Prior to 1986, only five of Uranus's natural satellites were known: Titania, the largest, and Oberon were discovered by Herschel in 1787; Ariel and Umbriel, by William Lassell in 1851; and Miranda, by Gerard Kuiper in 1948. When Voyager 2 flew by Uranus in 1986, it discovered 10 more natural satellites—Cordelia, Ophelia, Bianca, Cressida, Desdemona, Juliet, Portia, Rosalind, Belinda, and Puck—and confirmed the existence of 11 rings. Two additional satellites, Caliban and Sycorax, were discovered in 1997, and three more, Prospero, Setebos, and Stephano, were found in 1999. Trinculo, a small irregular satellite, was discovered in 2002; eight other small satellites are also irregular, that is, their motion around Uranus is retrograde (motion opposite to that of the planet's rotation). The moons of Uranus are named after characters found in the works of William Shakespeare and Alexander Pope.
Titania along with Oberon and Umbriel appear geologically to be relatively quiet. Ariel has surface features that indicate past seismic activity. Miranda shows the most dramatic surface of all, with fracture patterns and sudden landscape changes that indicate that the moon fell apart and then reassembled after a collision in its early history. In 1977, during an occultation by Uranus of a star, astronomers detected a system of nine narrow rings of small, dark particles orbiting around the planet; two more rings, many tiny ringlets, and arcs of rings were later found by Voyager 2. Uranus's rings are distinctly different from those of Jupiter and Saturn. For example, Saturn's rings are very bright and easily seen but Uranus's are very dark, with only 5% of the sunlight being reflected back. Uranus's rings also are very narrow and flat. The widest part of Uranus's outermost ring, the epsilon ring, is 60 mi (97 km) across. The others are only 1 to 2 mi (1.5–3.2 km) wide and barely half a mile (0.8 km) deep.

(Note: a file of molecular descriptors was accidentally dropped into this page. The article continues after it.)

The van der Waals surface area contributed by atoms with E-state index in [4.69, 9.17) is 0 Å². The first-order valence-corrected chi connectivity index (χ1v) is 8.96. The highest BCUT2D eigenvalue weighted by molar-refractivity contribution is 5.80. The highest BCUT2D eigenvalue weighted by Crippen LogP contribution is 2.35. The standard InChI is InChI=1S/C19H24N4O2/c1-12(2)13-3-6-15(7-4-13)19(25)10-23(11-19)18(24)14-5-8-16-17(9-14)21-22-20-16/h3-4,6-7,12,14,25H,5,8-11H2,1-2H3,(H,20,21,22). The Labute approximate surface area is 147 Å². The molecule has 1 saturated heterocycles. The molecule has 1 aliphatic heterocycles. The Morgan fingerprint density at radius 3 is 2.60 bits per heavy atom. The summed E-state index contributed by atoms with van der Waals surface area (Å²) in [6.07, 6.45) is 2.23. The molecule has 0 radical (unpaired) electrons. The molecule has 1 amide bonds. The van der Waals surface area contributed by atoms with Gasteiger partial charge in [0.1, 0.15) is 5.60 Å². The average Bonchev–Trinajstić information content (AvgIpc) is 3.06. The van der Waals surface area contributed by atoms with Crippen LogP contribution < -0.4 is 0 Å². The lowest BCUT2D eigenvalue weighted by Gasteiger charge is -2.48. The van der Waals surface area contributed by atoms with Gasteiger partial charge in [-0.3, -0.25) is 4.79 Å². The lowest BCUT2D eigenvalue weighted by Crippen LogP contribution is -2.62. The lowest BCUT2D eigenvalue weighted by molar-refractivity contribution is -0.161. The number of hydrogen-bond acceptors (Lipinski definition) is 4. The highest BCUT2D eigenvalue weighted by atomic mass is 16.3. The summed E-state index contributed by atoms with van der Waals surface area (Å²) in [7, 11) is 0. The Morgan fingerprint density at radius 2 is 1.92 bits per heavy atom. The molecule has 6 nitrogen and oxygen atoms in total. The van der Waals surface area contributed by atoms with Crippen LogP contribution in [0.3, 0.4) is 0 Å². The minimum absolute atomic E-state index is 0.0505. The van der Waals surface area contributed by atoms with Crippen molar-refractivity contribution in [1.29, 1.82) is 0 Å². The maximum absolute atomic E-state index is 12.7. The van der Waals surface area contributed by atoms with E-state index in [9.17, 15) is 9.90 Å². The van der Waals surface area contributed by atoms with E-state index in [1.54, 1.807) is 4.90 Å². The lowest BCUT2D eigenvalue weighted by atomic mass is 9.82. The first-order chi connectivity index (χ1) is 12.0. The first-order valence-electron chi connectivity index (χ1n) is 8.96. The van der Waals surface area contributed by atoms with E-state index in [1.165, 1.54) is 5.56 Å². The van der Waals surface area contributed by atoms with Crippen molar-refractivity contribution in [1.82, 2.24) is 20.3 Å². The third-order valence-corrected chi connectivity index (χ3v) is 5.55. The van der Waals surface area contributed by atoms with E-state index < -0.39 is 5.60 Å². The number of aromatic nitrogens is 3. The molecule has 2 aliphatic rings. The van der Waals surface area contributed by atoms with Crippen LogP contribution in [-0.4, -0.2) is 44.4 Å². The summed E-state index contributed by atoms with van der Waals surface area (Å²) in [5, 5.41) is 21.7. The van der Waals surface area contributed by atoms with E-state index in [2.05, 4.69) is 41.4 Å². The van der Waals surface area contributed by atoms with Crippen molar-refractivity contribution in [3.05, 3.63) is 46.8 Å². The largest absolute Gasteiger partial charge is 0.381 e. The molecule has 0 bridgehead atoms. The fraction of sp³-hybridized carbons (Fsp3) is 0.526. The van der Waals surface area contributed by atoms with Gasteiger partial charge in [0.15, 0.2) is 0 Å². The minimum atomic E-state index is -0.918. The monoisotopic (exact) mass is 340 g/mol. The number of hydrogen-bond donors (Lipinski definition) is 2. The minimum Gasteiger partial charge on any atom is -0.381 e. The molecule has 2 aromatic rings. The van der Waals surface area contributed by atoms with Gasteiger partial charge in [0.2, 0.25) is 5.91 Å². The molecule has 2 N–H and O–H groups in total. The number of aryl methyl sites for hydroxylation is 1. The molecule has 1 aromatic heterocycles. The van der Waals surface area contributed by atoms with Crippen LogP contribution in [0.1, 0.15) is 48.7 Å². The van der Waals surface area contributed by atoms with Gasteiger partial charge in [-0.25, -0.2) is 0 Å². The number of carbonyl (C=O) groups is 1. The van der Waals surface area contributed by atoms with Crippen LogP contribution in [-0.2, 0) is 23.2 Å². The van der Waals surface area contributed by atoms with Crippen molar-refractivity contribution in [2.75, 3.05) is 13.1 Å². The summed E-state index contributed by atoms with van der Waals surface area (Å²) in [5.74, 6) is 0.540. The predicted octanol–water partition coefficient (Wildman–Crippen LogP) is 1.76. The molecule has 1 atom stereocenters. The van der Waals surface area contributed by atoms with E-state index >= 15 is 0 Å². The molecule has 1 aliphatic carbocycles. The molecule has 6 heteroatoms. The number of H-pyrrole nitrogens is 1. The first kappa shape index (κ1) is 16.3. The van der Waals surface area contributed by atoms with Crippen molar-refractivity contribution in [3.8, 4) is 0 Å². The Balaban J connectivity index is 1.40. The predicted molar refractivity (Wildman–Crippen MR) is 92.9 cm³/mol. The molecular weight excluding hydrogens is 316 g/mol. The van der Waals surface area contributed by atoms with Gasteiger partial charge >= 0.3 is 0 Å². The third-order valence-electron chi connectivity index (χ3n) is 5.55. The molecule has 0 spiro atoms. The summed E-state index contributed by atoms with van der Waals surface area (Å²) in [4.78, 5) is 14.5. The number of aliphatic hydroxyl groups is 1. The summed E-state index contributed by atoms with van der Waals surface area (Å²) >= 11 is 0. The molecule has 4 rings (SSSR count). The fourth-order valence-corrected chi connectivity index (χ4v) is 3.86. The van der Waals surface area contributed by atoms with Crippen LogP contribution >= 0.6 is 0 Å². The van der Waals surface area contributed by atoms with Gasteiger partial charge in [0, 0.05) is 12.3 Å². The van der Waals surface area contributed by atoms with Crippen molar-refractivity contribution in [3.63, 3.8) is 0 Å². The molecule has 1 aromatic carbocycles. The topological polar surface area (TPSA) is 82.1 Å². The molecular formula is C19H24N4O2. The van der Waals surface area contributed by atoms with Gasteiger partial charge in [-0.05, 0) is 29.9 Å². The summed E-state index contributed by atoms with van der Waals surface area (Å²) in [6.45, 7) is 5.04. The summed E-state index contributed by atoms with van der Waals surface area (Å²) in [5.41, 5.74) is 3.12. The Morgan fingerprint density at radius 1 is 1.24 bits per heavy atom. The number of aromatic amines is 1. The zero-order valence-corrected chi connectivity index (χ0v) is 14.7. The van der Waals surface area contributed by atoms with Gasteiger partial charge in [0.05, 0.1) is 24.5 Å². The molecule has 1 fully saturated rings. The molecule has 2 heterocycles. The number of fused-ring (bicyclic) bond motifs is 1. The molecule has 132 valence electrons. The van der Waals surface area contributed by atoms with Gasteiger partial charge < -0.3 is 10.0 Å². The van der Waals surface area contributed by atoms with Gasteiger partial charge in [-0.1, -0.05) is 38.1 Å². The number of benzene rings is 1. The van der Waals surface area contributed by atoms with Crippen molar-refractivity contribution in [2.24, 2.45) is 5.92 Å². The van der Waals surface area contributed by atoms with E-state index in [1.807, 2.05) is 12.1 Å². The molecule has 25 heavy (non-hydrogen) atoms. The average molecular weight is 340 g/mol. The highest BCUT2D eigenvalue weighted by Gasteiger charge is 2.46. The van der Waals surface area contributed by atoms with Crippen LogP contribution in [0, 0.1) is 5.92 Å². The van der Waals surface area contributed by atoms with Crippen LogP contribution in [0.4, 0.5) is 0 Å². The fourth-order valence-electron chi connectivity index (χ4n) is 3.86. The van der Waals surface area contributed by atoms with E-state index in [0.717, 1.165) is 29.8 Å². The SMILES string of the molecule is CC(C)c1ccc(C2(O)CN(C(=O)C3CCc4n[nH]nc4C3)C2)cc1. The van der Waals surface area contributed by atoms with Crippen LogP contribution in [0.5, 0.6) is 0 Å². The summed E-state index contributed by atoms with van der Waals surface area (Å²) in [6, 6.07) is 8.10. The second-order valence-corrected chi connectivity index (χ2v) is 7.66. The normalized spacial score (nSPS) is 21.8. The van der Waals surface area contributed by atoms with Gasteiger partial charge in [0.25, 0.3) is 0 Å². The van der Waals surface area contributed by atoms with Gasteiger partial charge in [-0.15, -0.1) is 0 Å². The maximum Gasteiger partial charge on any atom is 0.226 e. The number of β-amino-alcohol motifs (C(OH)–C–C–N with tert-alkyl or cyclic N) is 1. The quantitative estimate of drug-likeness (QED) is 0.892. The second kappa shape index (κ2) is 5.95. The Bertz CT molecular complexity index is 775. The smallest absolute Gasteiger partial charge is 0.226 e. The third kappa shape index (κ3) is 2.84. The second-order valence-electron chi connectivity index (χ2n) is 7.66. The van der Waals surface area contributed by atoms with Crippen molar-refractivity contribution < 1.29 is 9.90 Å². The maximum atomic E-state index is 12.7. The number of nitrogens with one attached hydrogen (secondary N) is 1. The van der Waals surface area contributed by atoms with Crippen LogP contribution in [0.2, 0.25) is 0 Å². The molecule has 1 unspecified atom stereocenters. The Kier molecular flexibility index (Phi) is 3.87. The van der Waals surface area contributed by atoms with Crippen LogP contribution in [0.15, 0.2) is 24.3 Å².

The Columbia Electronic Encyclopedia, 6th ed. Copyright © 2012, Columbia University Press. All rights reserved.
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